Mahoro is a two-armed lab robot developed by Yaskawa and Japan's National Institute of Advanced Industrial Science and Technology (AIST). Each arm has seven joints, allowing it sufficient degrees of freedom to use tools designed for humans.
(Mahoro Two-Armed Lab Robot video)
Developed by automation giant Yaskawa and Japan's National Institute of Advanced Industrial Science and Technology (AIST), co-creator of the HRP series of humanoid robots, Mahoro is a two-armed droid that looks like a modified Yaskawa Motoman assembly robot.
Unlike most assembly robots, its arms have seven joints, allowing it to use human tools and to perform humanlike motions easily.
It automates lab work and can do tasks such as culturing more quickly and accurately than human lab techs, DigInfo News tells us in the vid below.
It can work on things like flu testing as well as handle biohazards, keeping human technicians out of harm's way, according to AIST's Tohru Natsume.
When I saw the video, I thought immediately of the teleoperated lab robot from James Blish's 1957 novel Cities in Flight:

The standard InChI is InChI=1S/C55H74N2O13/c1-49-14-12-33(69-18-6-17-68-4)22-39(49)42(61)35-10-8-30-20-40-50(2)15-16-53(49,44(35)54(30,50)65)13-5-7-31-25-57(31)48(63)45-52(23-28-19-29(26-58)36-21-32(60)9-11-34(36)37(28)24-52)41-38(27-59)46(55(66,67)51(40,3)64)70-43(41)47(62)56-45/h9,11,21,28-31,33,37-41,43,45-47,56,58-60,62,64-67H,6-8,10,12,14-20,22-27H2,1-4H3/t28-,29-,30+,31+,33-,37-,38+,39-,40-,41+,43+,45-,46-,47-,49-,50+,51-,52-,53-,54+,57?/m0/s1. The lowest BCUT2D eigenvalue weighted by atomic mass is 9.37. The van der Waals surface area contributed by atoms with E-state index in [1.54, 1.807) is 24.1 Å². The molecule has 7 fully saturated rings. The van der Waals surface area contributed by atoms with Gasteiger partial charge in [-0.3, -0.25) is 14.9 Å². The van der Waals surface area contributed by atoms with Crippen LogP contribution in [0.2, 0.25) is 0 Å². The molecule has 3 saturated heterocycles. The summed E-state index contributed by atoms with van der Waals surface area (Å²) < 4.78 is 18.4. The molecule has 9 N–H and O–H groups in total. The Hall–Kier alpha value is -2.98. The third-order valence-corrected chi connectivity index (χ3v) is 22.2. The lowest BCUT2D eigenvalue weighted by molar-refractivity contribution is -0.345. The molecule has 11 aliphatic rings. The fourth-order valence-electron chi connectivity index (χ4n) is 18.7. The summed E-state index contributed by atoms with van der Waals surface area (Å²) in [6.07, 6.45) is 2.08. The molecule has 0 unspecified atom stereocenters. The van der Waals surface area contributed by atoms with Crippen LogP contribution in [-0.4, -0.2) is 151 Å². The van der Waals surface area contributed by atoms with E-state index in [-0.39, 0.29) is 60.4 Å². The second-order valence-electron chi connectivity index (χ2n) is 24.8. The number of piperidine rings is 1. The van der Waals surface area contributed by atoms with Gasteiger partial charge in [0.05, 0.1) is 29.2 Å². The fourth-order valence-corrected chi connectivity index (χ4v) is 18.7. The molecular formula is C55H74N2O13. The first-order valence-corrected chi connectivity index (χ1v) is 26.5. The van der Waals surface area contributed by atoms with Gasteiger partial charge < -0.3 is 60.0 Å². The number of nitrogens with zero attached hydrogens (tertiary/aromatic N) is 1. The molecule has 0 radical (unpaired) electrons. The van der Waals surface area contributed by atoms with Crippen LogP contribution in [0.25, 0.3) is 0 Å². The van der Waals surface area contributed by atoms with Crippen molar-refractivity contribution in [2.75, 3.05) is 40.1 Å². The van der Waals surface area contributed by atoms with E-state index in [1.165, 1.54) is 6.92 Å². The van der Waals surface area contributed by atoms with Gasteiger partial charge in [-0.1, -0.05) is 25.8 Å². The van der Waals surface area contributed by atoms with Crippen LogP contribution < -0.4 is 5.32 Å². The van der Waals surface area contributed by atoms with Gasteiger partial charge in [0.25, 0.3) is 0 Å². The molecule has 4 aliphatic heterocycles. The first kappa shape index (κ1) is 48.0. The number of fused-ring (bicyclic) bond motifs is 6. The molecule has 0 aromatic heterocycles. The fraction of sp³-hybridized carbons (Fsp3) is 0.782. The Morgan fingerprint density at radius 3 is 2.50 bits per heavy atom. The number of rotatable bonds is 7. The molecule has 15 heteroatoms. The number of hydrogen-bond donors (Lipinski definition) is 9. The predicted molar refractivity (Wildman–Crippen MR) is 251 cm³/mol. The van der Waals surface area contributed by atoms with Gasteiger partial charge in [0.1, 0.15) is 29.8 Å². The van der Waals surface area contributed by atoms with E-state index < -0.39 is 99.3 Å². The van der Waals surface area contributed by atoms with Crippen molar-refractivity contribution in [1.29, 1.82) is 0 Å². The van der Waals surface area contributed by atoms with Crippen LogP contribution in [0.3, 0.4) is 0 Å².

he realized that the moving thing inside was - of course - a robot; a misshapen, many-tentacled thing about twice the size of a man. It was working busily with bottles and flasks, of which it seemed to have thousands on benches and shelves all around it The whole enclosure was a litter of what Helmuth took to be chemical apparatus, and off to one side was an object which might have been a microscope...
SF writer Greg Bear has thought about the other niceties of an automated lab; in this case, the automated specimen track:
The sorter and analyzers were connected by steel and white plastic automated specimen tracks, running like a little railroad through diffraction molecular imagers, inoculators/incubators, and a variety of video microscopes - including two up-to-the-minute carbon force counters. All magnificently automated. A one- or at most two-person lab.